The UK government has committed to changing laws which prevent same-sex couples affected by HIV from accessing fertility treatment.
Changes to the current laws would mean that HIV-positive people with an undetectable HIV viral load would be able to access IVF treatment with a same-sex partner, and also donate sperm and eggs to known recipients or for use in surrogacy.
Additionally, the Government has announced plans to remove the requirement for lesbian couples undergoing reciprocal IVF to have additional screening tests (see BioNews 1213). People living with HIV are already able to use their own gametes in IVF with a partner 'in an intimate heterosexual relationship'. However, this is not an option for same-sex couples, those wishing to donate to friends or family, or those who need a surrogate to carry the pregnancy.
The Minister for Women, Maria Caulfield MP, announced the intended changes to the law during a debate in Parliament about IVF provision, saying: 'I am pleased to announce that, following the advice of the Advisory Committee on the Safety of Blood, Tissues, and Organs, the Government will be introducing secondary legislation to allow the donation of gametes by people with HIV who have an undetectable viral load'.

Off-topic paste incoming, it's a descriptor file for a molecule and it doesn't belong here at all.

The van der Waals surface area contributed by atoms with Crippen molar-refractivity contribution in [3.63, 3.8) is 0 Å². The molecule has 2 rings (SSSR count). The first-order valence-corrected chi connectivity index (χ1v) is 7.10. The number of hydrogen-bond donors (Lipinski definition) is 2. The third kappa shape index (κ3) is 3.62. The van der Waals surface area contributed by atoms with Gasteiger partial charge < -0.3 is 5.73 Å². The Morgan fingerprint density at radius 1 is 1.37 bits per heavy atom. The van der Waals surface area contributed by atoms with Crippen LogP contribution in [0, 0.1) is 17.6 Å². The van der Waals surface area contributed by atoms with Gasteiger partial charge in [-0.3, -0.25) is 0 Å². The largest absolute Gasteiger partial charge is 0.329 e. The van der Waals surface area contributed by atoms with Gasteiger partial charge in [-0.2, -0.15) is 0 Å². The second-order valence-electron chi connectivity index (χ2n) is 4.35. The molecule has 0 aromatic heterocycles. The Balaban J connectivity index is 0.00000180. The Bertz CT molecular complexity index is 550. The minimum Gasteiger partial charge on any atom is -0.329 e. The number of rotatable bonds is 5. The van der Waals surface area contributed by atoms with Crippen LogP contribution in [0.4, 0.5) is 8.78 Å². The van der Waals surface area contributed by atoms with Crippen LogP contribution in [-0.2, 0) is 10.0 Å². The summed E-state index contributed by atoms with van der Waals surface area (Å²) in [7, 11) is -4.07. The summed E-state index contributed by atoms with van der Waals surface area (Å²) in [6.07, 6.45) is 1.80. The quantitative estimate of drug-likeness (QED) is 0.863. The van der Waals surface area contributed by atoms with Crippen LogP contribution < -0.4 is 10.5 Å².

As the current law discriminates against those living with HIV, the National AIDS Trust has campaigned for the change for several years, encouraging hundreds of people to sign a petition, write to their MPs and march at London Pride in support of the campaign (see BioNews 1155).
Deborah Gold, chief executive of the National AIDS Trust, commented: 'After years of campaigning on this issue, this morning we heard the Government finally commit in Parliament to change the discriminatory law that stops many LGBT people living with HIV from starting a family.' She said the move 'follows the science', as it is known that individuals with an undetectable HIV viral load have no risk of transmitting the disease.
The HIV and sexual health charity Terrence Higgins Trust also welcomed the change to the law, with the charity's head of policy Debbie Laycock saying: 'There's no reason for people living with HIV who have an undetectable viral load to be denied the same fertility treatment as everyone else and it's right the law reflects that.' She added that she hoped the changes would be implemented quickly.
Caulfield advised that the changes would be introduced using secondary legislation, but did not provide a date for when the changes would be enacted.